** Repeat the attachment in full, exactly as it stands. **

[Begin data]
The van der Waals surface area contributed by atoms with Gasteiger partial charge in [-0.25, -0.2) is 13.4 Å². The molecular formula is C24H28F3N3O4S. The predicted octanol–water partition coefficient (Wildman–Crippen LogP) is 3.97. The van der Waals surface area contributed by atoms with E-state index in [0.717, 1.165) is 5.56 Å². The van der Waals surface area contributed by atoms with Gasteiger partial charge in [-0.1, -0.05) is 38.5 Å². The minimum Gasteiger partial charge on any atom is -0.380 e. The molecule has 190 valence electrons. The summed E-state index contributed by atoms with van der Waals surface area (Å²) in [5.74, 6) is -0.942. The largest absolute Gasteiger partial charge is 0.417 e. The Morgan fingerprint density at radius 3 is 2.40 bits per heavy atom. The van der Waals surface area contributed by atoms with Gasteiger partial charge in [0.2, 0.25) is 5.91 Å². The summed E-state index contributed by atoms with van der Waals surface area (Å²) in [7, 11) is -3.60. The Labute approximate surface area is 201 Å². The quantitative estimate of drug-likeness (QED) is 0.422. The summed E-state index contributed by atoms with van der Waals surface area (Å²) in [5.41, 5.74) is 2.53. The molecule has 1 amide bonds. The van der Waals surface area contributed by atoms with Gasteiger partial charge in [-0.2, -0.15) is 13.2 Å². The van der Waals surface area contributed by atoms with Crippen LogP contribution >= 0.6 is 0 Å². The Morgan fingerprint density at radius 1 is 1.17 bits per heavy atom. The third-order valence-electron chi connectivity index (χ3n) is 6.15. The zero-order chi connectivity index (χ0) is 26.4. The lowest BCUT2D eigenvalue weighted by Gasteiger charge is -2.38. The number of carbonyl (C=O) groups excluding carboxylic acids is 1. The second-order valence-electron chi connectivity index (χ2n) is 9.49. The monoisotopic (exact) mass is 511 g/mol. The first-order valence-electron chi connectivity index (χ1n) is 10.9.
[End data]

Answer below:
The van der Waals surface area contributed by atoms with Gasteiger partial charge in [-0.25, -0.2) is 13.4 Å². The molecular formula is C24H28F3N3O4S. The predicted octanol–water partition coefficient (Wildman–Crippen LogP) is 3.97. The van der Waals surface area contributed by atoms with E-state index in [0.717, 1.165) is 5.56 Å². The van der Waals surface area contributed by atoms with Gasteiger partial charge in [-0.1, -0.05) is 38.5 Å². The minimum Gasteiger partial charge on any atom is -0.380 e. The molecule has 190 valence electrons. The summed E-state index contributed by atoms with van der Waals surface area (Å²) in [5.74, 6) is -0.942. The largest absolute Gasteiger partial charge is 0.417 e. The Morgan fingerprint density at radius 3 is 2.40 bits per heavy atom. The van der Waals surface area contributed by atoms with Gasteiger partial charge in [0.2, 0.25) is 5.91 Å². The summed E-state index contributed by atoms with van der Waals surface area (Å²) in [7, 11) is -3.60. The Labute approximate surface area is 201 Å². The quantitative estimate of drug-likeness (QED) is 0.422. The summed E-state index contributed by atoms with van der Waals surface area (Å²) in [5.41, 5.74) is 2.53. The molecule has 1 amide bonds. The van der Waals surface area contributed by atoms with Gasteiger partial charge in [-0.2, -0.15) is 13.2 Å². The van der Waals surface area contributed by atoms with Crippen LogP contribution >= 0.6 is 0 Å². The Morgan fingerprint density at radius 1 is 1.17 bits per heavy atom. The third-order valence-electron chi connectivity index (χ3n) is 6.15. The zero-order chi connectivity index (χ0) is 26.4. The lowest BCUT2D eigenvalue weighted by Gasteiger charge is -2.38. The number of carbonyl (C=O) groups excluding carboxylic acids is 1. The second-order valence-electron chi connectivity index (χ2n) is 9.49. The monoisotopic (exact) mass is 511 g/mol. The first-order valence-electron chi connectivity index (χ1n) is 10.9.